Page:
4.  Create an Online Toxics Clearinghouse.  This recommendation, which has already been partially enacted by California’s SB 509 (2008), would create a web-based clearinghouse containing specific chemical hazard trait and toxicological end-point data for chemicals, including chemical compounds and nanomaterials.  The State would do this by deciding which particular hazard traits or toxicological end-points to include in the clearinghouse; initially populating the clearinghouse using data from existing sources (foreign governments and authoritative bodies); and then prioritizing chemicals of highest concern for addition to the clearinghouse.

5.  Accelerate the Quest for Safer Products.  The Report also recommends that the State create a science-based process to evaluate chemicals of concern and alternatives.  This recommendation was partially addressed by California Assembly Bill (AB) 1879, a 2008 law that requires DTSC to establish a process for identifying and prioritizing chemicals of concern in consumer products and gives DTSC broad authority to regulate those chemicals in consumer products.  Future regulations under this law will set forth the circumstances and evidence required to begin review of a particular chemical, the specific steps for the alternatives analysis and decision-making process, and the compliance mechanisms for different regulatory outcomes, such as labeling, chemical use restrictions or extended consumer responsibility.

6.  Move Toward a Cradle-to-Cradle Economy.  The Report’s final recommendation envisions the use of green metrics to stimulate retailer demand for more sustainable, less toxic products.  It proposes establishing a non-governmental California Green Products Registry to assist manufacturers and retailers in developing green metrics and tools (e.g., environmental footprint calculators, sustainability indices) for a range of consumer products.  Rather than using these green metrics on product labels, retailers would be encouraged to apply the metric scores to their entire product portfolios, set continuous environmental improvement targets, and make the results of these efforts available to the public.  State government may also be asked to consider the green metrics in their procurement decisions.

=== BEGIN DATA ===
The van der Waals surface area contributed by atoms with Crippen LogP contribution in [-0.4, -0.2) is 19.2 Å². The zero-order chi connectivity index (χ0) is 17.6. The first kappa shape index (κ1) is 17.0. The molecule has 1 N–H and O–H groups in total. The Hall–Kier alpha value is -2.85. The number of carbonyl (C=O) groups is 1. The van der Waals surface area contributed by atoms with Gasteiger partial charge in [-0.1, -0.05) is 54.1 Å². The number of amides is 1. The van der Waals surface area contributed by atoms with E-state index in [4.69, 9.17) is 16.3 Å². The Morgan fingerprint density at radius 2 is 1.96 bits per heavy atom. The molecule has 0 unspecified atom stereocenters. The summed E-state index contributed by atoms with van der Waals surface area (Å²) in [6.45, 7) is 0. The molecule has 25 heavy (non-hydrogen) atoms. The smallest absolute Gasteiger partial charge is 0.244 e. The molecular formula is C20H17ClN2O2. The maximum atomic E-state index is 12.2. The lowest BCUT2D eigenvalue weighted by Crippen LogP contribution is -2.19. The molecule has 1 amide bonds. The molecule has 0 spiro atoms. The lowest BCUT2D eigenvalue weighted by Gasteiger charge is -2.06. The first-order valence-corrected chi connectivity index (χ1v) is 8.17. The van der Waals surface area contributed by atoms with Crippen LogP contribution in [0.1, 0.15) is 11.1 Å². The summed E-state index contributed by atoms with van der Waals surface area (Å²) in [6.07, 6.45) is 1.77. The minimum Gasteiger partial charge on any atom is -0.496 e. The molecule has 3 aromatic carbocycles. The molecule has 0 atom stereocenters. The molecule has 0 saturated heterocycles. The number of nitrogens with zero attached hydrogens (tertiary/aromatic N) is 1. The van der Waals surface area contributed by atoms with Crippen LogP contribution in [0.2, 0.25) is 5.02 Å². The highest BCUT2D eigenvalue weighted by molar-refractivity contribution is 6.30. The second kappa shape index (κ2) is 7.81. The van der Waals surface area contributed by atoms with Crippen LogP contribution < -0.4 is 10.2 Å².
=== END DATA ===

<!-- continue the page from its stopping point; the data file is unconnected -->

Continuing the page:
Additional Information

Action to implement the GCI Report recommendations is expected through legislation and agency rulemaking.  One rulemaking of particular importance to product manufacturers may be DTSC’s actions under SB 1879 that will establish both the process for identifying chemicals of concern in consumer products and the range of regulatory actions that DTSC may take in regard to these identified chemicals.  Cal/EPA’s Environmental Policy Council will review DTSC’s proposed regulations and may recommend alternative measures.  Industry should carefully monitor these rulemaking developments in 2009 and 2010 for opportunities to comment.

The GCI Report has importance beyond California.  Its recommendations are likely to influence other states also considering green chemistry and impact the expected Congressional debate on the future of the Toxic Substances Control Act.

To view the GCI Final Report click here or go to:

For additional information or guidance regarding developments in California Green Chemistry, please contact Laura Duncan (, Mark Duvall ( or Ken Finney (